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author:("Lopez, lionel")
1.  Response to H1N1 in a U.S.-Mexico Border Community 
Public health experts from a county health department and a school of public health in Texas collaborated to establish a simple, functional surveillance system to monitor 2009 H1N1 influenza virus as it crossed from Mexico into a Texas border community. They used GIS mapping and reports of school and daycare absences to guide their response to the outbreak.
Public health experts from a county health department and a school of public health collaborated to establish a simple, functional surveillance system to monitor swine-origin influenza virus as it crossed from Mexico into a Texas border community during the 2009 pandemic. The draft national and state preparedness plans were found to be cumbersome at the local level, so a simple, more practical real-time surveillance and response system was developed, in part by modifying these documents, and immediately implemented. Daily data analyses, including geographical information system mapping of cases and reports of school and daycare absences, were used for outbreak management. Aggregate reports of influenzalike illness and primary school absences were accurate in predicting influenza activity and were practical for use in local tracking, making decisions, and targeting interventions. These simple methods should be considered for local implementation and for integration into national recommendations for epidemic preparedness and response.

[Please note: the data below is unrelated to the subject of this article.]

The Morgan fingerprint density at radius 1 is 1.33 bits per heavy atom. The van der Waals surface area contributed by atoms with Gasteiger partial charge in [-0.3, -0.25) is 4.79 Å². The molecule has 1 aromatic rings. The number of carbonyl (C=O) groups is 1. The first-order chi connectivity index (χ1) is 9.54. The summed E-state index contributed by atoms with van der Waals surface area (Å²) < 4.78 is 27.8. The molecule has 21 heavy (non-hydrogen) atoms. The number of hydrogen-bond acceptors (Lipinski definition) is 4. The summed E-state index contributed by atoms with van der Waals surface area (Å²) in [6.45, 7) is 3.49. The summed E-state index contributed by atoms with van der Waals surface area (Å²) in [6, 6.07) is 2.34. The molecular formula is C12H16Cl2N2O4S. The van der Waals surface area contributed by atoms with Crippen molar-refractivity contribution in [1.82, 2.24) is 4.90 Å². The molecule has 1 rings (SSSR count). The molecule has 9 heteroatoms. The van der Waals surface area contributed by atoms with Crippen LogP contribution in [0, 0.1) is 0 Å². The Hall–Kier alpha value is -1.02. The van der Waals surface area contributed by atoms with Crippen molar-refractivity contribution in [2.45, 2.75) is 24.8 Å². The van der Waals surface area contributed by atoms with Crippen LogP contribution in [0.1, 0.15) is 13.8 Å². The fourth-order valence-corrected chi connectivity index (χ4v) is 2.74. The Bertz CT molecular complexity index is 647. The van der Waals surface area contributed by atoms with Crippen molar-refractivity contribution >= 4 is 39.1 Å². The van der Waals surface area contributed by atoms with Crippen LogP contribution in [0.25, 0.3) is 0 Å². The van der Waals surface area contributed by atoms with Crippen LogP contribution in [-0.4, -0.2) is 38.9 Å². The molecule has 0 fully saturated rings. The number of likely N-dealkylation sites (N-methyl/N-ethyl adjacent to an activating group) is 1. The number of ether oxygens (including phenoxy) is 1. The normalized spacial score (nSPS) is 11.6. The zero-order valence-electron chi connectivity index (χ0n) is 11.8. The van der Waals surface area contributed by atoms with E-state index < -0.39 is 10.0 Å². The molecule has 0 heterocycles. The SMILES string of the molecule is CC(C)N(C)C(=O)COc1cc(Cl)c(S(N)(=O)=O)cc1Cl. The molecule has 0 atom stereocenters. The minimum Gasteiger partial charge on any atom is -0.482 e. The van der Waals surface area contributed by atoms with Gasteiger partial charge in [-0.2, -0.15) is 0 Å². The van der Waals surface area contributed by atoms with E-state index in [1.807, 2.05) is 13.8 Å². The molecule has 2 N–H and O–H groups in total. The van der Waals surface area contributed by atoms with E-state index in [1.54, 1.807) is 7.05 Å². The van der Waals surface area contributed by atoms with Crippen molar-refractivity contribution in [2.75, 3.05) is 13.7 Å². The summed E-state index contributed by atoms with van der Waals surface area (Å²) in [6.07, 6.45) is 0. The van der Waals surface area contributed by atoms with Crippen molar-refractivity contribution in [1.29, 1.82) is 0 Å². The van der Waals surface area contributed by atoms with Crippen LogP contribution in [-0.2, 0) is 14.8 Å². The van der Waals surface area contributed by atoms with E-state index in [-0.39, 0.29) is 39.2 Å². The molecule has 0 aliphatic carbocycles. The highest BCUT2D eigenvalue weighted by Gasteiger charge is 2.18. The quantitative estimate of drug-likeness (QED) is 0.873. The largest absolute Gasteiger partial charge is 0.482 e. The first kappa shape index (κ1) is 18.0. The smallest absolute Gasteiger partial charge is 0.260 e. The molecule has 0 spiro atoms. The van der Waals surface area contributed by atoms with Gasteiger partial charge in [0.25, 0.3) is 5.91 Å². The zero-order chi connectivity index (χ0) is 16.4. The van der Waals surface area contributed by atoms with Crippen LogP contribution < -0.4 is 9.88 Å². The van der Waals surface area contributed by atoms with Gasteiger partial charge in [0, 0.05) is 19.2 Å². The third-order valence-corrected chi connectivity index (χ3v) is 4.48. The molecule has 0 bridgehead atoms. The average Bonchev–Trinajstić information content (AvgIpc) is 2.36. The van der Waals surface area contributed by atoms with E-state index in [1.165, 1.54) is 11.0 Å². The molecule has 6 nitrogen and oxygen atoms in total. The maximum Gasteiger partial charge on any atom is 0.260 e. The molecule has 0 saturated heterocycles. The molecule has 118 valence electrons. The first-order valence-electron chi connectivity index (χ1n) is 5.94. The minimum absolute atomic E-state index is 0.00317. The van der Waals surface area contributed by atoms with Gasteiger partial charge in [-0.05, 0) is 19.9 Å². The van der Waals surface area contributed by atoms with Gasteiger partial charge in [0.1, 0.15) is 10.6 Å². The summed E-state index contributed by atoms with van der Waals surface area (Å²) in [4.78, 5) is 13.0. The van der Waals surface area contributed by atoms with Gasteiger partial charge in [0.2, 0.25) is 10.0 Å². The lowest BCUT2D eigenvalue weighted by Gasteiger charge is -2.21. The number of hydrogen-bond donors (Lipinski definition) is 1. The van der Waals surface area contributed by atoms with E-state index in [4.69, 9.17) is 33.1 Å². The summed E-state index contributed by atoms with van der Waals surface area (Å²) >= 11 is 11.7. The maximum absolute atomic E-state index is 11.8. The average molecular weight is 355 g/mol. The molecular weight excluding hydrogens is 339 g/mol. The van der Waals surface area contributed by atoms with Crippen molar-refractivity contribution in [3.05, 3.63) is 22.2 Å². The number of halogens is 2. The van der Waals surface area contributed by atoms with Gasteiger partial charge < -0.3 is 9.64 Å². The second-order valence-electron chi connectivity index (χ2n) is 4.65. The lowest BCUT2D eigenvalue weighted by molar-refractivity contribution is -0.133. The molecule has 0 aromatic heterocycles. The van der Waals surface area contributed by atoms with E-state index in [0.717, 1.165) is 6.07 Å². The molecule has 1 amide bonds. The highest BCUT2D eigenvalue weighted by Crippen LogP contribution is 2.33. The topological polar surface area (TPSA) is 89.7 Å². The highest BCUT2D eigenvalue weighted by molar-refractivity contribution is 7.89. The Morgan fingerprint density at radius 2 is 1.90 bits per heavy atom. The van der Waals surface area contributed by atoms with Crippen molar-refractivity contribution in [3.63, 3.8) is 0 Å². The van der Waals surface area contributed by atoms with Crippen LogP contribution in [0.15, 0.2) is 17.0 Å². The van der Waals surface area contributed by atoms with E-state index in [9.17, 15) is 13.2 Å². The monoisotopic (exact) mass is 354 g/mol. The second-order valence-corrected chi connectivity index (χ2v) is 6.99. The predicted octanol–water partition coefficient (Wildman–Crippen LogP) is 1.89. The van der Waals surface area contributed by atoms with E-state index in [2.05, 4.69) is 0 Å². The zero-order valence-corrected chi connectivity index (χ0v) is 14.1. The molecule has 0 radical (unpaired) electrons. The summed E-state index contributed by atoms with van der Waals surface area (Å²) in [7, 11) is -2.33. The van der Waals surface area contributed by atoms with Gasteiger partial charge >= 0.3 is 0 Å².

doi:10.1089/bsp.2010.0014
PMCID: PMC2982707  PMID: 20825334
2.  Utilizing spatiotemporal analysis of influenza-like illness and rapid tests to focus swine-origin influenza virus intervention 
Health & place  2010;16(6):1230-1239.
In the spring of 2009, a novel strain of H1N1 swine-origin influenza A virus (S-OIV) emerged in Mexico and the United States, and soon after was declared a pandemic by the World Health Organization. This work examined the ability of real-time reports of influenza-like illness (ILI) symptoms and rapid influenza diagnostic tests (RIDTs) to approximate the spatiotemporal distribution of PCR-confirmed S-OIV cases for the purposes of focusing local intervention efforts. Cluster and age-adjusted relative risk patterns of ILI, RIDT and S-OIV were assessed at a fine spatial scale at different time and space extents within Cameron County, Texas on the U.S.-Mexico border. Space-time patterns of ILI and RIDT were found to effectively characterize the areas with highest geographical risk of S-OIV within the first two weeks of the outbreak. Based on these results, ILI and/or RIDT may prove to be acceptable indicators of the location of S-OIV hotspots. Given that S-OIV data is often difficult to obtain real-time during an outbreak, these findings may be of use to public health officials targeting prevention and response efforts during future flu outbreaks.
doi:10.1016/j.healthplace.2010.08.010
PMCID: PMC2998411  PMID: 20810301
cluster; H1N1; swine flu; ILI; RIDT; GIS

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